"It's health," says Collicutt. "This is part of our biology...I didn't wake up at 13 and say 'I want to bleed every month.' This is literally not a choice."
Collicutt has lived in shelters a few times, but stopped collecting income assistance in 2013 and applied for a student loan. Around that time she also got into politics, canvassing for an election campaign. People opened their doors to her, but she wasn't happy with what she saw.
"I saw all the poverty at the doors," she says, "and I was like, wow."
A 2018 study by Plan International found more than two million women survive on low income, and the highest rates of poverty are among people of colour, as well as people with disabilities. The same study found that feminine hygiene products are one of the "top three material costs of being a woman."
In Nova Scotia, income assistance for a single person includes $300 per month for rent, and another $275 for everything else. The difficulty period poverty presents is compounded by the fact that Nova Scotia has the highest rate of food insecurity in Canada. If people with periods can't afford food, they have less freedom to make other necessity purchases. Parker Street Food and Furniture Bank on Maynard Street confirmed that period products are the highest requested item, after food.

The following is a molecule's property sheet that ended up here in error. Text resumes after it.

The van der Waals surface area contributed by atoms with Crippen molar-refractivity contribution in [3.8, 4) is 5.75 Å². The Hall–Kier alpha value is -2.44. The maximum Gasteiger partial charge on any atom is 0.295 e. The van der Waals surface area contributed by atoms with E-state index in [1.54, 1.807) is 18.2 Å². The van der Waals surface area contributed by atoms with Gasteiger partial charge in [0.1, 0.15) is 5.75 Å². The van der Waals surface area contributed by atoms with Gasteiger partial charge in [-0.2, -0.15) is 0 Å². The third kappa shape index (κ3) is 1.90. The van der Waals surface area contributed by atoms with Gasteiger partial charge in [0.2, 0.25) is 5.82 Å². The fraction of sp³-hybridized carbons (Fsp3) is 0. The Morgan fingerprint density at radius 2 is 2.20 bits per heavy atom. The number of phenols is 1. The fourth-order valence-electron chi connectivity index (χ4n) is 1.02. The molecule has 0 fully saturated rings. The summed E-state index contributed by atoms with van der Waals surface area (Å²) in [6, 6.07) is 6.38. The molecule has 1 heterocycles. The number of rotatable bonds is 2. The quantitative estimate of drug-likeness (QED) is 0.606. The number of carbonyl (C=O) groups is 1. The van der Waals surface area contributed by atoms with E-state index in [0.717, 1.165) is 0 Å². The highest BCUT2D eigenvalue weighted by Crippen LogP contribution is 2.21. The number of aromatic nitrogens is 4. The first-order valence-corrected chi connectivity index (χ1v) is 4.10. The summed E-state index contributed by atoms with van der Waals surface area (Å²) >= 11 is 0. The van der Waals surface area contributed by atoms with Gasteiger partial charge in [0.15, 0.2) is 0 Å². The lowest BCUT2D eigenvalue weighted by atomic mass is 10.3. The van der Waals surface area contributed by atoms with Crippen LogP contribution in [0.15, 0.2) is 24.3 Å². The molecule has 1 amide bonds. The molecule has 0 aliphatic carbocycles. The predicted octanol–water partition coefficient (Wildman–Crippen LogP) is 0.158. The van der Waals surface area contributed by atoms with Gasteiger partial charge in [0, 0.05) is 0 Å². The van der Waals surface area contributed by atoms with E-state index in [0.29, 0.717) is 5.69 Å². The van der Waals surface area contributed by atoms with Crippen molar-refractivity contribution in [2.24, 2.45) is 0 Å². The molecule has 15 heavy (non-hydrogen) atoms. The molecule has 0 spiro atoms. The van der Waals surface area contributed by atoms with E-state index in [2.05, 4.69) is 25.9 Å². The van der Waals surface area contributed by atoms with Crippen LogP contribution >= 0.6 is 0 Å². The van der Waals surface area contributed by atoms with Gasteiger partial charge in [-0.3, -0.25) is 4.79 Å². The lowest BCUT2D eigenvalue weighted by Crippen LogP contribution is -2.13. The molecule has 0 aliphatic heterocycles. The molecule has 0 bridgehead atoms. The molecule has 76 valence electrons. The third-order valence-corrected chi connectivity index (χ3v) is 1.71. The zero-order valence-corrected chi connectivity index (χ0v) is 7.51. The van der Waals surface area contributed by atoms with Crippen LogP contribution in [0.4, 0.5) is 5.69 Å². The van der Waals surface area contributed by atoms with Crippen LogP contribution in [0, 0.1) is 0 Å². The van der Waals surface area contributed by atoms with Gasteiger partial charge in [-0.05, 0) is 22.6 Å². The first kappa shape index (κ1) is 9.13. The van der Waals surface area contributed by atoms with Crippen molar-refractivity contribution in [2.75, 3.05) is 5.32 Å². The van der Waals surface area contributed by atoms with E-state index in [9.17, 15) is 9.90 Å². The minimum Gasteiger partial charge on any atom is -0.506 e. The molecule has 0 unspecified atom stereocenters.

In conversation with Collicutt, Brown and others, MacFarlane wrote an amendment to the Employment Support and Income Assistance Act. The bill passed first reading at Province House on March 28.
"We had to start off with something that would be understanding and tangible," she says. She wanted the language to be open enough that it would apply to trans men with menstrual cycles. "It's for anyone that has a menstrual cycle and needs assistance."
Bill 126 was written with the hope that, if it doesn't pass, government will address period poverty by amending the act on its own, or by some other means.
"We have a serious, serious poverty issue here in Nova Scotia," says MacFarlane. "There's so much more that needs to be addressed, but we can make small gains and there are things that are doable right now. This is just one of those things."
The department of community services declined an interview request, but sent a statement detailing the success of a $3,000 grant that helped a sexual health clinic in Sheet Harbour give 77 women free feminine hygiene products. Through initiatives like this, they say, "government is committed to supporting long-term, sustainable solutions to help address poverty in Nova Scotia."